Women who don’t go to university earn more than a quarter less than women with degrees, a report this week found, with experts warning the ‘graduate premium’ could deter young people from considering vocational routes into work.
The report, published by the Institute of Fiscal Studies (IFS) in conjunction with the Department for Education, found that by the time they reached the age of 29 the average earnings gap between women who attended higher education and women who did not was 26 per cent. For men, the gap was just six per cent.
When looking at those who actually graduated, the gap rose to 28 per cent for women, who earned an average of £6,700 more per year than non-graduate women.
Graduate men had an earnings gap of just eight per cent, or £2,700, at the same stage.
The IFS attributed the earnings gap between women at the beginning of their careers to graduates working in jobs that demanded longer hours than non-graduates and the fact that non-graduates were more likely to have children at an early age.
Jack Britton, co-author of the report and a senior research economist at IFS, said the findings highlighted the ‘excellent investment’ higher education represented for women at the beginning of their careers.
“Going to university in the mid-to-late 2000s increased the earnings of women at the age of 29 by around 26 per cent, suggesting that in terms of their early-career earnings, university is an excellent investment for women,” he said.
But Lizzie Crowley, skills policy adviser at the CIPD, added the figures also showed women were being penalised for having children.
“Those statistics seem quite shocking when you first look at them, but when you dig down what is really happening is that women are being penalised for having children and having to look after them,” she told People Management.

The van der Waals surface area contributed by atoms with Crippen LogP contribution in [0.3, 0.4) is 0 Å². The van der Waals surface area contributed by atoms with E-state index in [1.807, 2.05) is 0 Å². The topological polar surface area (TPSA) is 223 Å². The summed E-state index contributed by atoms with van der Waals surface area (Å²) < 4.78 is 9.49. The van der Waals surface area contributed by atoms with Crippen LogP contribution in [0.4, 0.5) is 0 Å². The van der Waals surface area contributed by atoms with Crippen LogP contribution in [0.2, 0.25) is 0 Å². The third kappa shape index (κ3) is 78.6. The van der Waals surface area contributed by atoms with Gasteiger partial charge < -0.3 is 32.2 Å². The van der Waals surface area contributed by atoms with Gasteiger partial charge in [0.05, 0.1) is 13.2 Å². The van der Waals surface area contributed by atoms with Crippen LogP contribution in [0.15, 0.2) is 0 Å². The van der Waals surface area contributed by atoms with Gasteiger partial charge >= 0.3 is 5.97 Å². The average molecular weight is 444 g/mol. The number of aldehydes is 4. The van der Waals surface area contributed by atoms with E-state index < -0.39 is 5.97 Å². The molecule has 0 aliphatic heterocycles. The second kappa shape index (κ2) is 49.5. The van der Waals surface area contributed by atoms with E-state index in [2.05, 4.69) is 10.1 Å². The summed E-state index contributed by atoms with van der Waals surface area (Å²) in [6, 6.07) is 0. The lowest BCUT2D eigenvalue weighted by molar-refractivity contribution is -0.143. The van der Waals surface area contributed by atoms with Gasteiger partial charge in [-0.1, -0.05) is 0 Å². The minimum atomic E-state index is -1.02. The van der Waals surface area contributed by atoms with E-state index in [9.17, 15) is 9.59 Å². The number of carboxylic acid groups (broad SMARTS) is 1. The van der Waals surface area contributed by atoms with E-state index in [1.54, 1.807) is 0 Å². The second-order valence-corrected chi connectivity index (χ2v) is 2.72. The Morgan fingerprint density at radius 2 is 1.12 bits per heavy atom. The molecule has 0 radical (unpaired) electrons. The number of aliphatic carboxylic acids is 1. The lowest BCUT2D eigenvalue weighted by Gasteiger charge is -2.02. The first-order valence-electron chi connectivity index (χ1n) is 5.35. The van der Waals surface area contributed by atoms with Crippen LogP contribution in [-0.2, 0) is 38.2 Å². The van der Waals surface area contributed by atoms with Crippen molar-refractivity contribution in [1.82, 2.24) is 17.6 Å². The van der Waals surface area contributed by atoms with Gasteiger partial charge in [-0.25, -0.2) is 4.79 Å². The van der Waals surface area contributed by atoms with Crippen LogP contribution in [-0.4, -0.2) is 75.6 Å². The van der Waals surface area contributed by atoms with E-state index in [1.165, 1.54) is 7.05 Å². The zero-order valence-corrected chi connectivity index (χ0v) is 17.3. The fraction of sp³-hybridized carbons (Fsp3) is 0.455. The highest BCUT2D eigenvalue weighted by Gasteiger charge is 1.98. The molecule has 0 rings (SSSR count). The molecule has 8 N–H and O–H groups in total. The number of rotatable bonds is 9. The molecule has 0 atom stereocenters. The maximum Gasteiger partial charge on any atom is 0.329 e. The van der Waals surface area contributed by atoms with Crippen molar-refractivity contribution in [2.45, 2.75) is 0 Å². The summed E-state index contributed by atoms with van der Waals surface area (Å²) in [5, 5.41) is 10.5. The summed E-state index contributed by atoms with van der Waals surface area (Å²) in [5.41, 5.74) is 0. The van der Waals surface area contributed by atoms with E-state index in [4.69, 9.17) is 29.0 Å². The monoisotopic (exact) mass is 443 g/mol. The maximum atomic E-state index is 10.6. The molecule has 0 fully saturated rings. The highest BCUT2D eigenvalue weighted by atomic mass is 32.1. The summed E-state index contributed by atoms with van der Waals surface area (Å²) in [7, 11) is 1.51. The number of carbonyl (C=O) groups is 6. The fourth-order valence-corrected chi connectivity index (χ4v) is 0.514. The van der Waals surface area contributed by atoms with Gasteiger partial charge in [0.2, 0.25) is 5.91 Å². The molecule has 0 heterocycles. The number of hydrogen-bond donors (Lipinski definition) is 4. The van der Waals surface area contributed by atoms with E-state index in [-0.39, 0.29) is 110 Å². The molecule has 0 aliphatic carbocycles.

“IFS suggest that women who go to university are far more likely to delay having children than women who don’t, and that women who do have children at a younger age are more likely to be concentrated in jobs that have shorter hours and part-time work.”
Young women who don’t attend university can also suffer financial penalties when taking a vocational route into the workplace, according to a report published last week by the Young Women’s Trust.
The survey of young adults working in apprenticeships found earnings progression for female apprentices lagged significantly behind their male colleagues, with a third (30 per cent) borrowing money from their families each month.
Crowley said the report pointed to evidence of the ongoing ‘graduate premium,’ in the UK workplace, warning the earnings gap was likely to dissuade people from considering alternative routes into work.
“Financial returns still play a big role in young people’s career choices regardless of their gender, and a significant gap could be putting people off choosing an alternative pathways,” she said.
“The findings highlight the need for much better careers advice and guidance for people when they are choosing their subjects, and an improvement in existing vocational routes into the workplace to ensure they bring high wage returns. Finally, we need to change employer practice regarding women who have children.”
The government this week launched a funding consultation on T-Levels; the proposed technical alternatives to A-Levels that will seek to provide young adults with practical routes into higher level-apprenticeships and university. The new qualifications are due to be launched in the UK from September 2020.